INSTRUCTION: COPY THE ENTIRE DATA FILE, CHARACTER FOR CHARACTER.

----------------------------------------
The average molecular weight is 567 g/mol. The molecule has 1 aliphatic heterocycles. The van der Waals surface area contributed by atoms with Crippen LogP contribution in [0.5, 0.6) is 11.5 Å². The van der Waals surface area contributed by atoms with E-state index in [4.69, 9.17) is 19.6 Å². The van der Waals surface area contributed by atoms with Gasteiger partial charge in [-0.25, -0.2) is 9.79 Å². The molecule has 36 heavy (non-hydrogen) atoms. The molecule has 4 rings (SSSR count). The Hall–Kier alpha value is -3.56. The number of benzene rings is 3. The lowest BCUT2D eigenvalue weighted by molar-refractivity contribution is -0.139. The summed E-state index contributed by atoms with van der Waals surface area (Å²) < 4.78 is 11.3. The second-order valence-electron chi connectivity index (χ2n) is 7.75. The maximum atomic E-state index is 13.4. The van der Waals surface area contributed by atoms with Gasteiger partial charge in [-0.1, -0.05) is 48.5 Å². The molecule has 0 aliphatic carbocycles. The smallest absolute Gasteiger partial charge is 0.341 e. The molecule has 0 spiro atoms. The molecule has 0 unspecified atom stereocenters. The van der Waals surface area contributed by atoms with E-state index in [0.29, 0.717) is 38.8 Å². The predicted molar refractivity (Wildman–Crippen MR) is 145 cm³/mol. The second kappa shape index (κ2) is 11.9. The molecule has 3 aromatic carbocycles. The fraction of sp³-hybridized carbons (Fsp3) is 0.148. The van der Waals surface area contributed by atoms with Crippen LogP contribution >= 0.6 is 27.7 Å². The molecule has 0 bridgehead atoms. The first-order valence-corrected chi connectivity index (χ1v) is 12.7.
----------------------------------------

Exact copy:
The average molecular weight is 567 g/mol. The molecule has 1 aliphatic heterocycles. The van der Waals surface area contributed by atoms with Crippen LogP contribution in [0.5, 0.6) is 11.5 Å². The van der Waals surface area contributed by atoms with E-state index in [4.69, 9.17) is 19.6 Å². The van der Waals surface area contributed by atoms with Gasteiger partial charge in [-0.25, -0.2) is 9.79 Å². The molecule has 36 heavy (non-hydrogen) atoms. The molecule has 4 rings (SSSR count). The Hall–Kier alpha value is -3.56. The number of benzene rings is 3. The lowest BCUT2D eigenvalue weighted by molar-refractivity contribution is -0.139. The summed E-state index contributed by atoms with van der Waals surface area (Å²) < 4.78 is 11.3. The second-order valence-electron chi connectivity index (χ2n) is 7.75. The maximum atomic E-state index is 13.4. The van der Waals surface area contributed by atoms with Gasteiger partial charge in [-0.1, -0.05) is 48.5 Å². The molecule has 0 aliphatic carbocycles. The smallest absolute Gasteiger partial charge is 0.341 e. The molecule has 0 spiro atoms. The molecule has 0 unspecified atom stereocenters. The van der Waals surface area contributed by atoms with E-state index in [0.29, 0.717) is 38.8 Å². The predicted molar refractivity (Wildman–Crippen MR) is 145 cm³/mol. The second kappa shape index (κ2) is 11.9. The molecule has 3 aromatic carbocycles. The fraction of sp³-hybridized carbons (Fsp3) is 0.148. The van der Waals surface area contributed by atoms with Crippen LogP contribution >= 0.6 is 27.7 Å². The molecule has 0 bridgehead atoms. The first-order valence-corrected chi connectivity index (χ1v) is 12.7.